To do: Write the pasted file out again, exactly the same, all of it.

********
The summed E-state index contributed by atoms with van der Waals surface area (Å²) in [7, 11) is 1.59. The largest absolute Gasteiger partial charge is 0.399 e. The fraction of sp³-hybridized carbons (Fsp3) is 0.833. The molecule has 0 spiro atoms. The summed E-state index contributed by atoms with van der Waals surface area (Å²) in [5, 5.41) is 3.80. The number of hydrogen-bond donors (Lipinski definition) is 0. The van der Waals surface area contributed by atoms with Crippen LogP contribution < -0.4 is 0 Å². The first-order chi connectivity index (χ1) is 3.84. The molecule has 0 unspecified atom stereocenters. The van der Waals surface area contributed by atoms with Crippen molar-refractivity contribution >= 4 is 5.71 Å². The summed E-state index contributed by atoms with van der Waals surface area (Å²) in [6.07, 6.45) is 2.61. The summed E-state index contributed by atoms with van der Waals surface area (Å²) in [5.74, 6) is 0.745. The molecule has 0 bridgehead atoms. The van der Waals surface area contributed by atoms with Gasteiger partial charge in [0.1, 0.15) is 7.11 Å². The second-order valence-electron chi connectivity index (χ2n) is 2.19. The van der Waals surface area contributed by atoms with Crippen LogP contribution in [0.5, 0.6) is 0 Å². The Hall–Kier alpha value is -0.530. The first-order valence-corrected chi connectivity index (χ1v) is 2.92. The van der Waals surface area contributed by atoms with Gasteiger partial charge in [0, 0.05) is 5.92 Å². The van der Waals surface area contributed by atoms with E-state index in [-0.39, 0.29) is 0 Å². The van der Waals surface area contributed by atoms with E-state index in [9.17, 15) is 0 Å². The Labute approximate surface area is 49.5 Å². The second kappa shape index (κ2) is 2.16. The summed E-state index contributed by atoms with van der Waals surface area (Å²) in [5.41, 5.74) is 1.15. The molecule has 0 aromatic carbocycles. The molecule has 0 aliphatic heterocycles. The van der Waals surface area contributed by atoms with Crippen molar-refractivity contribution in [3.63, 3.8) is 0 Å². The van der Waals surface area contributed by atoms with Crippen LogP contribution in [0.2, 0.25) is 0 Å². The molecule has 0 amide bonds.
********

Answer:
The summed E-state index contributed by atoms with van der Waals surface area (Å²) in [7, 11) is 1.59. The largest absolute Gasteiger partial charge is 0.399 e. The fraction of sp³-hybridized carbons (Fsp3) is 0.833. The molecule has 0 spiro atoms. The summed E-state index contributed by atoms with van der Waals surface area (Å²) in [5, 5.41) is 3.80. The number of hydrogen-bond donors (Lipinski definition) is 0. The van der Waals surface area contributed by atoms with Crippen LogP contribution < -0.4 is 0 Å². The first-order chi connectivity index (χ1) is 3.84. The molecule has 0 unspecified atom stereocenters. The van der Waals surface area contributed by atoms with Crippen molar-refractivity contribution >= 4 is 5.71 Å². The summed E-state index contributed by atoms with van der Waals surface area (Å²) in [6.07, 6.45) is 2.61. The summed E-state index contributed by atoms with van der Waals surface area (Å²) in [5.74, 6) is 0.745. The molecule has 0 bridgehead atoms. The van der Waals surface area contributed by atoms with Gasteiger partial charge in [0.1, 0.15) is 7.11 Å². The second-order valence-electron chi connectivity index (χ2n) is 2.19. The van der Waals surface area contributed by atoms with Crippen LogP contribution in [0.5, 0.6) is 0 Å². The Hall–Kier alpha value is -0.530. The first-order valence-corrected chi connectivity index (χ1v) is 2.92. The van der Waals surface area contributed by atoms with Gasteiger partial charge in [0, 0.05) is 5.92 Å². The van der Waals surface area contributed by atoms with E-state index in [-0.39, 0.29) is 0 Å². The van der Waals surface area contributed by atoms with E-state index in [9.17, 15) is 0 Å². The Labute approximate surface area is 49.5 Å². The second kappa shape index (κ2) is 2.16. The summed E-state index contributed by atoms with van der Waals surface area (Å²) in [5.41, 5.74) is 1.15. The molecule has 0 aromatic carbocycles. The molecule has 0 aliphatic heterocycles. The van der Waals surface area contributed by atoms with Crippen molar-refractivity contribution in [3.63, 3.8) is 0 Å². The van der Waals surface area contributed by atoms with Crippen LogP contribution in [0.2, 0.25) is 0 Å². The molecule has 0 amide bonds.